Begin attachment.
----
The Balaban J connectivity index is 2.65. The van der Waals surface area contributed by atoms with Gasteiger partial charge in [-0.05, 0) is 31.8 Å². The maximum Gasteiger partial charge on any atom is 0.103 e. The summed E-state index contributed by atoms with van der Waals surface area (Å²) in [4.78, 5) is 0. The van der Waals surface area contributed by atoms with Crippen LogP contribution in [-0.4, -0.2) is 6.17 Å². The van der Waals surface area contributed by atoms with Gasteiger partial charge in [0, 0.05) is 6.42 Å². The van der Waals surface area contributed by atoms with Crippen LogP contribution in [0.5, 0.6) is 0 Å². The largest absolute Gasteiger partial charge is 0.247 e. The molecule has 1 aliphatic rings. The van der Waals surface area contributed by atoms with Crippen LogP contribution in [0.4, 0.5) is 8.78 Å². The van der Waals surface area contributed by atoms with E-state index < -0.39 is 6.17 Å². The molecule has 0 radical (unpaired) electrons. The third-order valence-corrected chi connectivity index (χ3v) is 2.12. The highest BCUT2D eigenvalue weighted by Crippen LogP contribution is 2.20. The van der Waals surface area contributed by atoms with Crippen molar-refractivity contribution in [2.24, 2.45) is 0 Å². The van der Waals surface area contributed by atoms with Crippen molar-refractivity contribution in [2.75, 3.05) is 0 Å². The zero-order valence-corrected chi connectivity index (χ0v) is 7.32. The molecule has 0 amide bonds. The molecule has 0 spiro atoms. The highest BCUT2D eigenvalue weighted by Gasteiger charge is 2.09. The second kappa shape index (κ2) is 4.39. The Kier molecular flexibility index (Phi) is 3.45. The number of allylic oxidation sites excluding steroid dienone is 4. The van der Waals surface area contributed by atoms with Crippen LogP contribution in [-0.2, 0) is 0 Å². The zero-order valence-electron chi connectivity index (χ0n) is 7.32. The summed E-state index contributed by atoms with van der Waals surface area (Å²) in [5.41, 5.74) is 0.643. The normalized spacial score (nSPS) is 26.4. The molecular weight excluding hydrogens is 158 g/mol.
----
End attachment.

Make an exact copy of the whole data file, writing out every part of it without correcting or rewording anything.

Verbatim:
The Balaban J connectivity index is 2.65. The van der Waals surface area contributed by atoms with Gasteiger partial charge in [-0.05, 0) is 31.8 Å². The maximum Gasteiger partial charge on any atom is 0.103 e. The summed E-state index contributed by atoms with van der Waals surface area (Å²) in [4.78, 5) is 0. The van der Waals surface area contributed by atoms with Crippen LogP contribution in [-0.4, -0.2) is 6.17 Å². The van der Waals surface area contributed by atoms with Gasteiger partial charge in [0, 0.05) is 6.42 Å². The van der Waals surface area contributed by atoms with Crippen LogP contribution in [0.5, 0.6) is 0 Å². The largest absolute Gasteiger partial charge is 0.247 e. The molecule has 1 aliphatic rings. The van der Waals surface area contributed by atoms with Crippen LogP contribution in [0.4, 0.5) is 8.78 Å². The van der Waals surface area contributed by atoms with E-state index < -0.39 is 6.17 Å². The molecule has 0 radical (unpaired) electrons. The third-order valence-corrected chi connectivity index (χ3v) is 2.12. The highest BCUT2D eigenvalue weighted by Crippen LogP contribution is 2.20. The van der Waals surface area contributed by atoms with Crippen molar-refractivity contribution in [2.24, 2.45) is 0 Å². The van der Waals surface area contributed by atoms with Crippen molar-refractivity contribution in [2.75, 3.05) is 0 Å². The zero-order valence-corrected chi connectivity index (χ0v) is 7.32. The molecule has 0 amide bonds. The molecule has 0 spiro atoms. The highest BCUT2D eigenvalue weighted by Gasteiger charge is 2.09. The second kappa shape index (κ2) is 4.39. The Kier molecular flexibility index (Phi) is 3.45. The number of allylic oxidation sites excluding steroid dienone is 4. The van der Waals surface area contributed by atoms with Crippen LogP contribution in [-0.2, 0) is 0 Å². The zero-order valence-electron chi connectivity index (χ0n) is 7.32. The summed E-state index contributed by atoms with van der Waals surface area (Å²) in [5.41, 5.74) is 0.643. The normalized spacial score (nSPS) is 26.4. The molecular weight excluding hydrogens is 158 g/mol.